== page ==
Length of psychiatric inpatient care after attempted suicide can vary between institutions and health care systems. In our study, the average length of psychiatric inpatient care was 21 days for the ASSIP group and 60 days for the control group. There is a lack of internationally comparable data on the length of hospitalizations for suicidal patients. A US analysis reported a mean length of stay in the emergency department of 5 days.29 More studies are needed to confirm generalizability issues between countries and to improve comparability at an international level.
However, with the majority of worldwide suicides occurring in low- and middle-income countries,1 there is an urgent need for replication studies in different national and sociocultural settings. This would require dissemination of ASSIP to different cultural settings and health care systems.
To our knowledge, our study is the first cost-effectiveness analysis for suicide attempt prevention alongside an RCT in Switzerland, although there have been a few studies for economic evaluations of general self-harm prevention. Given the scarcity of economic evidence on effective attempted suicide prevention strategies in the world, our study will contribute to filling the research gap in the field and help relevant stakeholders, including funders, commissioners, and health care professionals, to make rational resource allocation decisions.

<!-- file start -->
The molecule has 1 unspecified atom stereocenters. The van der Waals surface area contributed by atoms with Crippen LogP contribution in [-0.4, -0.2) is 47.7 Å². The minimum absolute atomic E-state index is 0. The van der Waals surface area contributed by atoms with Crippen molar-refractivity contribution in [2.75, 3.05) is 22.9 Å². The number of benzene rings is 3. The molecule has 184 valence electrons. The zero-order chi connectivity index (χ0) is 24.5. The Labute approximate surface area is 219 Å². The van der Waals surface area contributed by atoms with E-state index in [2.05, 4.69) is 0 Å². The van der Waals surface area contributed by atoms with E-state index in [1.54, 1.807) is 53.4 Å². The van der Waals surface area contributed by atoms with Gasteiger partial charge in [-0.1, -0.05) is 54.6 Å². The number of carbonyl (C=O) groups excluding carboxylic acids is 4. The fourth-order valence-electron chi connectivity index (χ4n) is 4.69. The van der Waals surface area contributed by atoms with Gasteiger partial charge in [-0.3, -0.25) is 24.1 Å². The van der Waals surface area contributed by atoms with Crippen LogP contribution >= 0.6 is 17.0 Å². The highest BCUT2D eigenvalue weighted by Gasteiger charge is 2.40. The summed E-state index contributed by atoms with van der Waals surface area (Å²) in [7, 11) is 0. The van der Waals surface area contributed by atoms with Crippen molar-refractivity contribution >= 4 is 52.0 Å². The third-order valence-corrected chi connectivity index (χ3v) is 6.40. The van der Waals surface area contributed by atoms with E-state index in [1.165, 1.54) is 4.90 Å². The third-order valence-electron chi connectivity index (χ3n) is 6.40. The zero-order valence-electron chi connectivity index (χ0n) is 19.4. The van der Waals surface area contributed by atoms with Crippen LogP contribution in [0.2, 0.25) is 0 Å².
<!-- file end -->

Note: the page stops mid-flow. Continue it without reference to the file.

The ASSIP intervention is brief, simple, and potentially a cost-saving program. In the base case analysis, ASSIP was the dominant strategy. The results were robust in a series of sensitivity analyses. The intervention is relatively easy to learn, and the training curriculum, including case supervision, amounts to a total of 4 to 5 days per therapist trained. Therapists using ASSIP are expected to have a background of basic psychotherapy training and practical experience in dealing with suicidal patients. Implementation of effective treatments in some countries may not be feasible owing to treatment costs and the lack of availability of trained health professionals.30 To help build capacity, a train-the-trainer schema is under development.
The integration of ASSIP into regional and national health care would depend on various health system infrastructures. For instance, in Switzerland, psychiatric outpatient treatment is readily available and covered by the mandatory insurance system, while in many other health care systems, those who attempt suicide can only be given minimal follow-up treatments or none at all. In Bern, the special ASSIP clinic was part of the university psychiatric service, where it was feasible to provide ASSIP as an add-on treatment to inpatients or outpatients alongside the patient care pathway, leading to earlier discharge from inpatient care.